Memoirs of a bar dancer: A victim of an archaic morality code

Sunday, 15 June 2014 - 6:18am IST | Place: Mumbai | Agency: dna

After the recent stay on the possible lift of the ban on dance bars in Mumbai by the state cabinet, Yogesh Pawar met a victim of this archaic morality code who wonders why a state that can't promise her a job can decide what she does for a living.

My first memories are of my mother. I'd be glued to her. Maybe because I was the only one to inherit her light eyes, unlike my brother and sister. She too was very fond of me.

The grace with which she attended to chores like cooking even after a whole day of back-breaking work fascinated me. I'd be happy to run around and gather firewood, fetch water or do anything to help.

We are from the Nat community of traditional dancers and entertainers from Jhunjhunu in Rajasthan. My father's juggling and mother's dancing saw us through as we migrated from village to village. My brother assisted him and my younger sister and I rope-walked or danced.

When you live that kind of life, there is no question of school. Some people had come asking us to enrol but my father ticked them off. "If I send them to school, will you feed us?"

It was 2001. We had gone to a village near Jhalawar where we were performing at a fair. During the break, my sister (the youngest) and my brother asked my father for money to buy a gola. My father, who could never see beyond his son, gave him the money and fobbed off my sister. We suspect it was the bad water in the gola, because he soon fell sick. He had a poor appetite, began looking pale and kept complaining of pain in the stomach. Not knowing better, my parents kept going to local vaids/hakims/healers. By the time they took him to a doctor, who said it was jaundice, it was too late. He died within a week.

My father then got us to Mumbai. We lived near Kalyan in a slum called Shilfata where my father knew another Nat family from our village in Rajasthan. My brother's death had shattered my mother. She would not speak unless spoken to and mostly stayed in bed. Without her, our act suffered and we began going hungry. I must have been 16 or 17 at the time.

Whenever I went out to perform I'd attract lewd comments from men who'd even try to touch me inappropriately.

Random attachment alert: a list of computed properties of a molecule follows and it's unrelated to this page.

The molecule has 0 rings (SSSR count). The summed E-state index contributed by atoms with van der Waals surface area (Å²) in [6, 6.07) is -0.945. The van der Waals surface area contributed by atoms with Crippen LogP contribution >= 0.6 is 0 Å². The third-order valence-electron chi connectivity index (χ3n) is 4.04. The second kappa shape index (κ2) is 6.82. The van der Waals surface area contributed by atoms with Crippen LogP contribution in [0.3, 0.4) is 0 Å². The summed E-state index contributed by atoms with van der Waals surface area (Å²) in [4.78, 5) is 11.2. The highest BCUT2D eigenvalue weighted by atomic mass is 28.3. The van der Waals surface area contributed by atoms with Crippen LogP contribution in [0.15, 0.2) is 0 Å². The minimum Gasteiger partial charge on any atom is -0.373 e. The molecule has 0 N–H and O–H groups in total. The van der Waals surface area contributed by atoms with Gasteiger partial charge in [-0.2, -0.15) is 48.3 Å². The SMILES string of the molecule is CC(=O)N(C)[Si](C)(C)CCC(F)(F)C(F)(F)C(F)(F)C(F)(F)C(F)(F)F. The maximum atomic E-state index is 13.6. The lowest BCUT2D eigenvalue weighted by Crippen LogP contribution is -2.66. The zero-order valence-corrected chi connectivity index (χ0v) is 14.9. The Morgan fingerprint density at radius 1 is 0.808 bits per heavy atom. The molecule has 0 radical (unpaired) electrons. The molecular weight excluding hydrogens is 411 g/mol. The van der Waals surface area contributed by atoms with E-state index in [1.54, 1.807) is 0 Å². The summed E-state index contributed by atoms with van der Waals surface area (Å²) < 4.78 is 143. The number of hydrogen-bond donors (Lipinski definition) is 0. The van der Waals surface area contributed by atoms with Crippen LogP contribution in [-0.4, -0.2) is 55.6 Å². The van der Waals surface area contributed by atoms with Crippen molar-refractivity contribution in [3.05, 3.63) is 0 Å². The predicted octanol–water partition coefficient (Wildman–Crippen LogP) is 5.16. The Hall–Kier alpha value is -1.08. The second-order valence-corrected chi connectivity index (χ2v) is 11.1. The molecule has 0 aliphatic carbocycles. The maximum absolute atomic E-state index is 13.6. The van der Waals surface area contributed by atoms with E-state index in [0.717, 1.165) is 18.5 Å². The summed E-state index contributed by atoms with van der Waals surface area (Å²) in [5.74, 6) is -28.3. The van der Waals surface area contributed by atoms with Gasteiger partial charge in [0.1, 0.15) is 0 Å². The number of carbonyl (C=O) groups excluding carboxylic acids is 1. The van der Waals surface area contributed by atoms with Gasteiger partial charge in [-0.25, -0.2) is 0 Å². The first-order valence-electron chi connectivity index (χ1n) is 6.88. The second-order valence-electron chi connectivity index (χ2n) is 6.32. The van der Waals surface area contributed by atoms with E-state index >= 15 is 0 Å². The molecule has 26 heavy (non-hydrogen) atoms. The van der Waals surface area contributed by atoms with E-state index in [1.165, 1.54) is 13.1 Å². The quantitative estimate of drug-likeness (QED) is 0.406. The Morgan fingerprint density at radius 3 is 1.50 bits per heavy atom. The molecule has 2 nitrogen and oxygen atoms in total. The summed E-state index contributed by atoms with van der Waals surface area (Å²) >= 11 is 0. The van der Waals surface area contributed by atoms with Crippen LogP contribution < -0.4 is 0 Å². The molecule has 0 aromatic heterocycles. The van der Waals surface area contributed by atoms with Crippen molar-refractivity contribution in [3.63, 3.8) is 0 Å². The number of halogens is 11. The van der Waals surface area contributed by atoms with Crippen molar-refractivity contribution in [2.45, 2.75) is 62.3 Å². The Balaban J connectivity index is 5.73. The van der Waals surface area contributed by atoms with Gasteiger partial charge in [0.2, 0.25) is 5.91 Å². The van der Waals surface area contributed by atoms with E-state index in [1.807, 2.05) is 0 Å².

This led to fights. After one such fight, the Nat neighbour helped calm everyone down and asked my father whether he would send me to a bar to dance. "My own daughter goes there. There is security and she gets a drop home and pick-up. Though dark and just an average dancer, she's earning decently.

Your daughter's fair, light eyed and is a graceful dancer. She'd go places," he told my father.

My father was against it initially. But, I had seen my family suffering and convinced him to let me go. When I first went to the Dombivli dance bar, there was no initial awkwardness — unlike other girls, I'd performed on the street.

Since the bouncers took care of clients who went out of control, I was reassured.

In a week, thanks to my routine, my tip collections began to soar. I would dance solo to the then chartbuster 'Jaan Leva'. When my collections were the highest after a month, Shetty Anna, who managed the bar, asked me if I wanted to shift to a chawl nearby. I couldn't believe it. We who'd lived in makeshift hovels all our lives were moving to a pucca house.

But Anna's generosity led to envy and fights often broke out. Once when I got pushed on the dance floor and fell, a stewardess helped me and we became friends. It was in her company that I first began smoking and drinking. I realised it took the bite out of unwelcome advances from lecherous clients and constant envious slurs from other girls.

Almost a year passed. My father stopped working. In fact, he had gotten hooked to gaanja. While I brought home the money to run the house, my sister was left alone to manage it.

Around this time, because some minister RR Patil wanted dance bars shut, the cops kept raising the hafta.

On one such occasion, Anna refused to pay the new rate and we were raided. I was among the nine taken to the police station.

I will never forget that night. It was like we were the policemen's property. After the inspector lined us up, I was taken to an inner room. Behind the locked door he bit my breasts and forced me to perform oral sex.

When I cried and said I wouldn't, he slapped me and said he would have me killed in an encounter saying I was linked to the underworld.

Many of the others I later learnt were subjected to rape and worse.

I wept all night. The horror of what had happened kept coming back to me. In the morning, Anna came with the money and paid up. We were then let off and Anna dropped us home. On reaching home, I broke down and told my father what had happened. I expected him to tell me not to go to dance in the bar anymore. Instead he said I should forget what happened and think about the family.

I didn't go to the bar for two nights. I kept thinking about what was worse — what had happened to me at the police station or my father's reaction to it. On the third day, instead of expressing remorse, my father began shouting at me for not going to work. He threatened to send my younger sister if I did not go.

Scared for her, I resumed work at the dance bar. But my moves were mechanical. It had hit me that what had happened at the police station could happen again and there was no one I could ask for protection.